Stephen Ebert, a US political analyst and a Slavist, plans to visit the self-proclaimed Donetsk and Lugansk People’s Republics (DPR and LPR) with a group of colleagues in early September for a balanced assessment of the current situation in the conflict zone to compare personal impressions with those received from western media. "I’m planning to visit the DPR on September 6-8, and I will probably go to the LPR," he said in an interview with Izvestia daily. "I will talk about what I see in Donbass. I’ve arranged meetings with local lawmakers, experts, journalists and public figures. I’d like to listen to ordinary people, to hear their aspirations, wishes and concerns," Ebert said, adding that what he needs is an unbiased view on the current situation in the troubled region.
The leadership of the two republics told the newspaper they are ready to show the area to visitors from the United States and ensure their safety. "Top-ranked people from the United Nations, OSCE and more have come here, and each time we provided proper security. If anyone wishes to visit the DPR we will do our best from our side," Spokesman for the republic’s Operational Command Eduard Basurin told Izvestia. LPR envoy to the Contact Group Vladislav Deinego also welcomed the initiative. "Let him get in contact with us, and we will organize a trip to the LPR for him. He will see with his own eyes what is happening here and who is violating the Minsk accords," Deinego told the paper.
Representatives of the two breakaway regions said earlier, that they are ready to meet the US Special Envoy for Ukraine Negotiations, Kurt Volker, and ensure his safety during the visit. On July 23, Kurt Volker visited the Kiev-controlled area of Donbass, giving a news conference in the city of Kramatorsk, but visiting the Donbass republics was not in his plan. US Secretary of State Rex Tillerson appointed Kurt Volker as his special envoy for Ukraine on July 7. His task is to coordinate the State Department’s settlement efforts.
As European investors are taking a keen interest in the Crimean peninsula, the economic rationale may overweight the political barriers, Russia’s Deputy Minister of Economic Development Sergey Nazarov told Kommersant business daily. When asked whether the western sanctions against Moscow will last long he said: "I don’t think so." "There is an economic rationale behind any decision. As soon as the economic concern breaks the political barriers sanctions will lose their point," he said, adding that "a number of European companies are already actively visiting the peninsula, taking interest and entering particular projects, and if the western businessmen feel a potential for 300% return it isn’t a crime but common sense for them to dodge sanctions."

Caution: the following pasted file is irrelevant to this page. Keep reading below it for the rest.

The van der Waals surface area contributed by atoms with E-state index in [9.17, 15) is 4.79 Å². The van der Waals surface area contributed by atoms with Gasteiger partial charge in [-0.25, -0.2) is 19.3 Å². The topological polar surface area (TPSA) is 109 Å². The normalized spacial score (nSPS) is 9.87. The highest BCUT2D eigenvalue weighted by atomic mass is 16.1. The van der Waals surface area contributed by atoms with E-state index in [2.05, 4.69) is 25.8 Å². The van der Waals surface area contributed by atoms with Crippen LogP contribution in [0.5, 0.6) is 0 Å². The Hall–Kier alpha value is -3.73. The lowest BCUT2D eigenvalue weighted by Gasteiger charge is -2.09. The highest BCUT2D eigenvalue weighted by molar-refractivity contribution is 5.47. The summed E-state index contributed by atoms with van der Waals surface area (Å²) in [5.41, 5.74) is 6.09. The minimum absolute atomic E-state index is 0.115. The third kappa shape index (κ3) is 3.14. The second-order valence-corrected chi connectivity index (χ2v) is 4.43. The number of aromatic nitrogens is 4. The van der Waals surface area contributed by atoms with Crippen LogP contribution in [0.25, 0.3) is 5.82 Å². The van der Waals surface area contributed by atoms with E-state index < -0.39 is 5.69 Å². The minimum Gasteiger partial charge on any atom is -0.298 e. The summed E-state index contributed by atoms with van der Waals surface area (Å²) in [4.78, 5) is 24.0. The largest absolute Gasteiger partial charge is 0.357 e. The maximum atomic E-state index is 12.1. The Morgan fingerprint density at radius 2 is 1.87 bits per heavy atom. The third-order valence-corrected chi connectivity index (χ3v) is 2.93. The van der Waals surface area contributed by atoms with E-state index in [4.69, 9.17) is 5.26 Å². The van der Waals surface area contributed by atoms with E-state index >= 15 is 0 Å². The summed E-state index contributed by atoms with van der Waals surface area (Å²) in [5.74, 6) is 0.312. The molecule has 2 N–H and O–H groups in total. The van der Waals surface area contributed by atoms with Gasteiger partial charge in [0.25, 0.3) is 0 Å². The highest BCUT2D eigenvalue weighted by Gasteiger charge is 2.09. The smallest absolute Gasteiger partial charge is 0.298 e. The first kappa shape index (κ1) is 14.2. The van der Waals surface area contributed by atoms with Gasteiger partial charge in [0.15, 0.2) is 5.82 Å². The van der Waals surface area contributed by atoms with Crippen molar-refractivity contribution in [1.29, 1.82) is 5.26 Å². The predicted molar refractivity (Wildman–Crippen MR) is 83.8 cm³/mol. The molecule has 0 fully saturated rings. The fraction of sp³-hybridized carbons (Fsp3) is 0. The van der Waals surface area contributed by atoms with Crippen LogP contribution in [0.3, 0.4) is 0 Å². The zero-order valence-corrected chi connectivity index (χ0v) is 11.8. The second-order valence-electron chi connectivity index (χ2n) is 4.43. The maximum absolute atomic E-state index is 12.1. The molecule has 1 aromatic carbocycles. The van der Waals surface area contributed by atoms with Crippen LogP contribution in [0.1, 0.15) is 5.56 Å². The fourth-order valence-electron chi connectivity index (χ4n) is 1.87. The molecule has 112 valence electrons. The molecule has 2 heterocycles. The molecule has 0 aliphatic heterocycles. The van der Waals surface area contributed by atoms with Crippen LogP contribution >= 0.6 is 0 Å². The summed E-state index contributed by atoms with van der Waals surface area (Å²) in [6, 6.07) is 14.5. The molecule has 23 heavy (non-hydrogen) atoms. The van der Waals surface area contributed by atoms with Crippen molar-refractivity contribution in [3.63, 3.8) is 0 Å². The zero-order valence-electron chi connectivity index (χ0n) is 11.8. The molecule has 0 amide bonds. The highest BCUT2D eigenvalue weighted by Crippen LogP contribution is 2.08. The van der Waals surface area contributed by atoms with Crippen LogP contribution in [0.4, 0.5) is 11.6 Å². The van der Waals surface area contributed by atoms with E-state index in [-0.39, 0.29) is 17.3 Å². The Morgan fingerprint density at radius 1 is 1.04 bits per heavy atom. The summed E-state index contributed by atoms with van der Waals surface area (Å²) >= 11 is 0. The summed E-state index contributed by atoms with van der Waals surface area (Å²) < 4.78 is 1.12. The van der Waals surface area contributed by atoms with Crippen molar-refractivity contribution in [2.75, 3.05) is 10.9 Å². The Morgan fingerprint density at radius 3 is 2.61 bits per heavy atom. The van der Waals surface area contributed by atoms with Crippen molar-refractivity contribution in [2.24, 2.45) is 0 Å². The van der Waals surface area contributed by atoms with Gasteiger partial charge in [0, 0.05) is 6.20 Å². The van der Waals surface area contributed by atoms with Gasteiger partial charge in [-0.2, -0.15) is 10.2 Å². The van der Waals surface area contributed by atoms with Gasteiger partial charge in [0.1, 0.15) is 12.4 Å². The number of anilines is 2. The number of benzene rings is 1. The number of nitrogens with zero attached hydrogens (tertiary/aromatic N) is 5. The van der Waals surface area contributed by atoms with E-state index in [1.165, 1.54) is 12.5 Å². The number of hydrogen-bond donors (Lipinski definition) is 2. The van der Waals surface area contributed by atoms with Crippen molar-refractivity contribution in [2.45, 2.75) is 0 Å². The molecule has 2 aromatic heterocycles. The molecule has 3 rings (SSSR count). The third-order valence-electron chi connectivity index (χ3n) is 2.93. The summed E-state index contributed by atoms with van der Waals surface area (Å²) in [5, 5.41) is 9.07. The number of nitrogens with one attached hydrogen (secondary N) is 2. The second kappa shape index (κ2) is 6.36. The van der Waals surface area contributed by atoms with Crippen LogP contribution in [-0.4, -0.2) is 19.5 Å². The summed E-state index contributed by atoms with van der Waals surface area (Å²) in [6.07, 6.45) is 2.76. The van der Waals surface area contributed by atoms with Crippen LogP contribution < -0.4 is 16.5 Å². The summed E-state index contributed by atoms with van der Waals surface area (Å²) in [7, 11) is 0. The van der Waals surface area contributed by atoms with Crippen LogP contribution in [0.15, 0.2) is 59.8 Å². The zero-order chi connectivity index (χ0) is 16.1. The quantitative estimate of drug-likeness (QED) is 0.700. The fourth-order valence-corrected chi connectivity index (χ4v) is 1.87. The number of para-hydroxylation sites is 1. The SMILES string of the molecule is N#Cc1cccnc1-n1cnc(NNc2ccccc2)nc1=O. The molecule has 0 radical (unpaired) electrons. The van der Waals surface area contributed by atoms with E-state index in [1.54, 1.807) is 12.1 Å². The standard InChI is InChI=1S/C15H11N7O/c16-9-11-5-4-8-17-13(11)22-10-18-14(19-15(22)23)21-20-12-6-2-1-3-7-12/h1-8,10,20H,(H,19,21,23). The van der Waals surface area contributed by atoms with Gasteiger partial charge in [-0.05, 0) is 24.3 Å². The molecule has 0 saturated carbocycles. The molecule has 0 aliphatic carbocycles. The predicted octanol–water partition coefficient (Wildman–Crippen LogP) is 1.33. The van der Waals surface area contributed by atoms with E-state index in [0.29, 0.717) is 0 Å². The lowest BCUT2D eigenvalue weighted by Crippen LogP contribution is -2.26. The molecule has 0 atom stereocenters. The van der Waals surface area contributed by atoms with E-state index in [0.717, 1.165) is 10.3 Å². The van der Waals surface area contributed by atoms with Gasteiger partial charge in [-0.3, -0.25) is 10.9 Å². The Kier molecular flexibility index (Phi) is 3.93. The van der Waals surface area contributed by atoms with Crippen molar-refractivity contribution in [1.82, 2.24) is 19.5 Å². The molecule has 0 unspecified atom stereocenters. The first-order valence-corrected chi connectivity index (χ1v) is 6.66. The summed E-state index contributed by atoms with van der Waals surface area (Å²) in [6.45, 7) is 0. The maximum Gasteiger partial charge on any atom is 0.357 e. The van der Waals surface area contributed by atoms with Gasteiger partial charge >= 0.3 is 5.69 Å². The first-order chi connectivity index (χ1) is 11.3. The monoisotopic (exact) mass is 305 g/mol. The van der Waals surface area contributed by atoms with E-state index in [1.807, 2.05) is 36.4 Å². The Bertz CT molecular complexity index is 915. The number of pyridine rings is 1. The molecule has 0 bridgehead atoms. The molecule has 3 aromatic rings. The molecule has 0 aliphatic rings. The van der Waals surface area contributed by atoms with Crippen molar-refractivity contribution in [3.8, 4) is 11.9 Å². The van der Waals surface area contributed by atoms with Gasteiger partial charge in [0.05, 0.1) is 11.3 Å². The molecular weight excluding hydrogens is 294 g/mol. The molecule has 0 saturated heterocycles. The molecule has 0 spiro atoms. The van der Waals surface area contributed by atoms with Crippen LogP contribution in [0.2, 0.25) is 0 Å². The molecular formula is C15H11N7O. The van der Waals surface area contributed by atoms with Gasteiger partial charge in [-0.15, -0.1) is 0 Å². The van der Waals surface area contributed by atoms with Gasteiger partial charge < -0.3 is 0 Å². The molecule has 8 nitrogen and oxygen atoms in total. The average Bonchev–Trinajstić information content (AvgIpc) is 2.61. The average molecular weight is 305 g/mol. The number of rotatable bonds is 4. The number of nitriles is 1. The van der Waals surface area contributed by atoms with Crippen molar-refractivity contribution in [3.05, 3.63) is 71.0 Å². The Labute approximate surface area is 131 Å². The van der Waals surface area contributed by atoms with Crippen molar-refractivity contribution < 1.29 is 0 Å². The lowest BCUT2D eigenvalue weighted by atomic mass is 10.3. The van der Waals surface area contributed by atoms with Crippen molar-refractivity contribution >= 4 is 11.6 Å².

Deputy Minister acknowledged that for now the federal targeted program to develop Crimea and Sevastopol is facing millions of challenges, though explained that not all of them are related to sanctions. "There are lots of problems, it’s true. But speaking frankly, there are no other programs of such scale and containing such a number of projects to be constructed," he said, adding that the Crimean federal targeted program includes 636 projects at a various stage of completion. "What makes the program peculiar is that we didn’t have enough time to draft it, which could not but affect the evaluation of infrastructure projects. We only had an understanding that we need to construct roads, kindergartens, schools, waste treatment facilities," Nazarov said.
When asked whether the recent dispute over Siemens-designed turbines supplied to Crimea has influenced the investment climate in the area, Deputy Minister said it has not had any affect. "The situation with Siemens is very controversial, meaning are those turbines theirs or not anymore? There has been a serious reworking using Russian technologies, which even partially raised the capacity. We assume that the turbines reached Crimea quite legally," he told Kommersant.
The spiritual leader of Tibet, the Dalai Lama, wishes that the NATO headquarters moved to Moscow, he said in an interview with Kommersant. "In the Russian mentality NATO is a symbol of the enemy. If the alliance’s office moves to Moscow it will ease the psychological pressure, and a feeling will arise that you (the Russians - TASS) and the Americans are together now!" he said.